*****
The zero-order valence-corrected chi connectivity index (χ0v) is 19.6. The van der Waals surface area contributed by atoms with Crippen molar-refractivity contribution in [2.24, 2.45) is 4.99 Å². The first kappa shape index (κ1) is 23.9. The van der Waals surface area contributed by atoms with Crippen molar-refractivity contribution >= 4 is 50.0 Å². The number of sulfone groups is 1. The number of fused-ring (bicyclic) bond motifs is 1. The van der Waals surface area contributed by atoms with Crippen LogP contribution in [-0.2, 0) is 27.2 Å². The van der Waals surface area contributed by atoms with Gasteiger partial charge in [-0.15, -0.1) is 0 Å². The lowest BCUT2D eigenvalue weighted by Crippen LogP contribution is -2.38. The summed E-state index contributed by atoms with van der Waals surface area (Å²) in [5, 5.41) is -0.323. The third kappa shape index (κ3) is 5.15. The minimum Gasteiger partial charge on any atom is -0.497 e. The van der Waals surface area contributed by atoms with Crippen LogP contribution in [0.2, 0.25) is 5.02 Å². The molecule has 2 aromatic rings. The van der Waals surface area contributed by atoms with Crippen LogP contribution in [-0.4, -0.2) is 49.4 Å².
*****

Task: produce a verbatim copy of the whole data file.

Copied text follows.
The zero-order valence-corrected chi connectivity index (χ0v) is 19.6. The van der Waals surface area contributed by atoms with Crippen molar-refractivity contribution in [2.24, 2.45) is 4.99 Å². The first kappa shape index (κ1) is 23.9. The van der Waals surface area contributed by atoms with Crippen molar-refractivity contribution >= 4 is 50.0 Å². The number of sulfone groups is 1. The number of fused-ring (bicyclic) bond motifs is 1. The van der Waals surface area contributed by atoms with Crippen LogP contribution in [-0.2, 0) is 27.2 Å². The van der Waals surface area contributed by atoms with Gasteiger partial charge in [-0.15, -0.1) is 0 Å². The lowest BCUT2D eigenvalue weighted by Crippen LogP contribution is -2.38. The summed E-state index contributed by atoms with van der Waals surface area (Å²) in [5, 5.41) is -0.323. The third kappa shape index (κ3) is 5.15. The minimum Gasteiger partial charge on any atom is -0.497 e. The van der Waals surface area contributed by atoms with Crippen LogP contribution in [0.2, 0.25) is 5.02 Å². The molecule has 2 aromatic rings. The van der Waals surface area contributed by atoms with Crippen LogP contribution in [-0.4, -0.2) is 49.4 Å².